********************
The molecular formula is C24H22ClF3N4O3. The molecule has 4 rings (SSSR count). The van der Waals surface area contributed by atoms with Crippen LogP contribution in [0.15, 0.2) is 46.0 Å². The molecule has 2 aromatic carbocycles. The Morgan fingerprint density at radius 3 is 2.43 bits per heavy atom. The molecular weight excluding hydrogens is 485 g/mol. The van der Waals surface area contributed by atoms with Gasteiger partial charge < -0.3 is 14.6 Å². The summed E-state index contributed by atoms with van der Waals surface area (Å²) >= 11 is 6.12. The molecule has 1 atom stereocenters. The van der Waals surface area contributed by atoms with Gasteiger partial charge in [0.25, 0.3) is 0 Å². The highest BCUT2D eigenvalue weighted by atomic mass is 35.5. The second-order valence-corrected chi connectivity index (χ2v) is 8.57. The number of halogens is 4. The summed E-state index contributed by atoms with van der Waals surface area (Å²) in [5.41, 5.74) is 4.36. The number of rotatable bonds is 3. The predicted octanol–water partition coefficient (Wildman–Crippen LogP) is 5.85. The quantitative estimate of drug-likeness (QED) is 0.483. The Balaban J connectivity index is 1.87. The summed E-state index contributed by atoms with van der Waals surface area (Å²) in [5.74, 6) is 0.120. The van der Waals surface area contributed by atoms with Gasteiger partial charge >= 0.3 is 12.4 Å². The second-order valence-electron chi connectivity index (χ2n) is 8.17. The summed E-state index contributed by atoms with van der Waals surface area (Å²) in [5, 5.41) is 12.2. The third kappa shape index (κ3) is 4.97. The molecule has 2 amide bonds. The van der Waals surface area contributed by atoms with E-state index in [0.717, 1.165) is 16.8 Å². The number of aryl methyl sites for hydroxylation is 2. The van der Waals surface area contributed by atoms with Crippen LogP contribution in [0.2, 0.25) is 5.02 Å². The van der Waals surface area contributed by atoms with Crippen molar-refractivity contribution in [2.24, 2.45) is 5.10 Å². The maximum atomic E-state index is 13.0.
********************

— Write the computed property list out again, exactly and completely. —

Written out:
The molecular formula is C24H22ClF3N4O3. The molecule has 4 rings (SSSR count). The van der Waals surface area contributed by atoms with Crippen LogP contribution in [0.15, 0.2) is 46.0 Å². The molecule has 2 aromatic carbocycles. The Morgan fingerprint density at radius 3 is 2.43 bits per heavy atom. The molecular weight excluding hydrogens is 485 g/mol. The van der Waals surface area contributed by atoms with Gasteiger partial charge < -0.3 is 14.6 Å². The summed E-state index contributed by atoms with van der Waals surface area (Å²) >= 11 is 6.12. The molecule has 1 atom stereocenters. The van der Waals surface area contributed by atoms with Gasteiger partial charge in [0.25, 0.3) is 0 Å². The highest BCUT2D eigenvalue weighted by atomic mass is 35.5. The second-order valence-corrected chi connectivity index (χ2v) is 8.57. The number of halogens is 4. The summed E-state index contributed by atoms with van der Waals surface area (Å²) in [5.41, 5.74) is 4.36. The number of rotatable bonds is 3. The predicted octanol–water partition coefficient (Wildman–Crippen LogP) is 5.85. The quantitative estimate of drug-likeness (QED) is 0.483. The Balaban J connectivity index is 1.87. The summed E-state index contributed by atoms with van der Waals surface area (Å²) in [5.74, 6) is 0.120. The van der Waals surface area contributed by atoms with Gasteiger partial charge >= 0.3 is 12.4 Å². The second-order valence-electron chi connectivity index (χ2n) is 8.17. The summed E-state index contributed by atoms with van der Waals surface area (Å²) in [5, 5.41) is 12.2. The third kappa shape index (κ3) is 4.97. The molecule has 2 amide bonds. The van der Waals surface area contributed by atoms with E-state index in [0.717, 1.165) is 16.8 Å². The number of aryl methyl sites for hydroxylation is 2. The van der Waals surface area contributed by atoms with Crippen LogP contribution in [0.2, 0.25) is 5.02 Å². The van der Waals surface area contributed by atoms with Crippen molar-refractivity contribution in [2.24, 2.45) is 5.10 Å². The maximum atomic E-state index is 13.0.